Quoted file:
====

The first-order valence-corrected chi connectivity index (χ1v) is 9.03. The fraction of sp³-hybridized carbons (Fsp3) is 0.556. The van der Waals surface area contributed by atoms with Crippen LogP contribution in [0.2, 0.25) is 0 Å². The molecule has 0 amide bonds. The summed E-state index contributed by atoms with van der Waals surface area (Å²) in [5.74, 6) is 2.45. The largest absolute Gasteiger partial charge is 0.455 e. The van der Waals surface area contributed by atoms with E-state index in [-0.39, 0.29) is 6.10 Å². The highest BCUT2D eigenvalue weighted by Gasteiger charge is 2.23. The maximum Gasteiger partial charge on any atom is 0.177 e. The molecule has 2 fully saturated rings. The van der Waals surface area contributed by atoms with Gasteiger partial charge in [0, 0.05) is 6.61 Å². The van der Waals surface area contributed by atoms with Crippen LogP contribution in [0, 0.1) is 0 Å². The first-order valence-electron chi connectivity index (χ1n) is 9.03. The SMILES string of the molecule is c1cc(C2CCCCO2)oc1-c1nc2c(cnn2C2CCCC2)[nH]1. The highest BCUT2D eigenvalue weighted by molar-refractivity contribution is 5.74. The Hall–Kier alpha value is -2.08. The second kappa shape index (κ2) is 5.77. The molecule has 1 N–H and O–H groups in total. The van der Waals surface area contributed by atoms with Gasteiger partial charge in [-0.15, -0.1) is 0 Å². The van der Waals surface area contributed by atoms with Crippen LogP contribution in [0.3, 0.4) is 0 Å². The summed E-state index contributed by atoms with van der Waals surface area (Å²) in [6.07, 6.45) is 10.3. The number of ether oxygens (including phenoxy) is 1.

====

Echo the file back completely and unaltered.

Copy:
The first-order valence-corrected chi connectivity index (χ1v) is 9.03. The fraction of sp³-hybridized carbons (Fsp3) is 0.556. The van der Waals surface area contributed by atoms with Crippen LogP contribution in [0.2, 0.25) is 0 Å². The molecule has 0 amide bonds. The summed E-state index contributed by atoms with van der Waals surface area (Å²) in [5.74, 6) is 2.45. The largest absolute Gasteiger partial charge is 0.455 e. The van der Waals surface area contributed by atoms with E-state index in [-0.39, 0.29) is 6.10 Å². The highest BCUT2D eigenvalue weighted by Gasteiger charge is 2.23. The maximum Gasteiger partial charge on any atom is 0.177 e. The molecule has 2 fully saturated rings. The van der Waals surface area contributed by atoms with Gasteiger partial charge in [0, 0.05) is 6.61 Å². The van der Waals surface area contributed by atoms with Crippen LogP contribution in [0, 0.1) is 0 Å². The first-order valence-electron chi connectivity index (χ1n) is 9.03. The SMILES string of the molecule is c1cc(C2CCCCO2)oc1-c1nc2c(cnn2C2CCCC2)[nH]1. The highest BCUT2D eigenvalue weighted by molar-refractivity contribution is 5.74. The Hall–Kier alpha value is -2.08. The second kappa shape index (κ2) is 5.77. The molecule has 1 N–H and O–H groups in total. The van der Waals surface area contributed by atoms with Gasteiger partial charge in [-0.15, -0.1) is 0 Å². The van der Waals surface area contributed by atoms with Crippen LogP contribution in [0.3, 0.4) is 0 Å². The summed E-state index contributed by atoms with van der Waals surface area (Å²) in [6.07, 6.45) is 10.3. The number of ether oxygens (including phenoxy) is 1.